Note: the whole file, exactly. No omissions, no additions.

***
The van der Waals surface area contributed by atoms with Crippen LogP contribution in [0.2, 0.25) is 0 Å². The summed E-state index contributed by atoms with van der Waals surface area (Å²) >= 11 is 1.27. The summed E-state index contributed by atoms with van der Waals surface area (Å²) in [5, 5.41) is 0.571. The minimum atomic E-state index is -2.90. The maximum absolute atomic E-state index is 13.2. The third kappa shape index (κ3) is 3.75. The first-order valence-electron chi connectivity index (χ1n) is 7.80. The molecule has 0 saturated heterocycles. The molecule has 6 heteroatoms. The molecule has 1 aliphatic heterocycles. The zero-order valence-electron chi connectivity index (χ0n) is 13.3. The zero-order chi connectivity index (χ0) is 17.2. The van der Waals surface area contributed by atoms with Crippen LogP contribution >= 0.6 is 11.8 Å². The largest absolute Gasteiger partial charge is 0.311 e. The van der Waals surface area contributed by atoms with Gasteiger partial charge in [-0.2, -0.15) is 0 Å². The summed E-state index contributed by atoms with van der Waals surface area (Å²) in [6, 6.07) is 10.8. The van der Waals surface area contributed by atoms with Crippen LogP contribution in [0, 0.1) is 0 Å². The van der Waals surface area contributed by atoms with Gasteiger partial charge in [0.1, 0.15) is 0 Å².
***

The van der Waals surface area contributed by atoms with Crippen LogP contribution in [0.2, 0.25) is 0 Å². The summed E-state index contributed by atoms with van der Waals surface area (Å²) >= 11 is 1.27. The summed E-state index contributed by atoms with van der Waals surface area (Å²) in [5, 5.41) is 0.571. The minimum atomic E-state index is -2.90. The maximum absolute atomic E-state index is 13.2. The third kappa shape index (κ3) is 3.75. The first-order valence-electron chi connectivity index (χ1n) is 7.80. The molecule has 0 saturated heterocycles. The molecule has 6 heteroatoms. The molecule has 1 aliphatic heterocycles. The zero-order valence-electron chi connectivity index (χ0n) is 13.3. The zero-order chi connectivity index (χ0) is 17.2. The van der Waals surface area contributed by atoms with Crippen LogP contribution >= 0.6 is 11.8 Å². The largest absolute Gasteiger partial charge is 0.311 e. The van der Waals surface area contributed by atoms with Gasteiger partial charge in [-0.2, -0.15) is 0 Å². The summed E-state index contributed by atoms with van der Waals surface area (Å²) in [6, 6.07) is 10.8. The van der Waals surface area contributed by atoms with Crippen LogP contribution in [0, 0.1) is 0 Å². The van der Waals surface area contributed by atoms with Gasteiger partial charge in [0.1, 0.15) is 0 Å².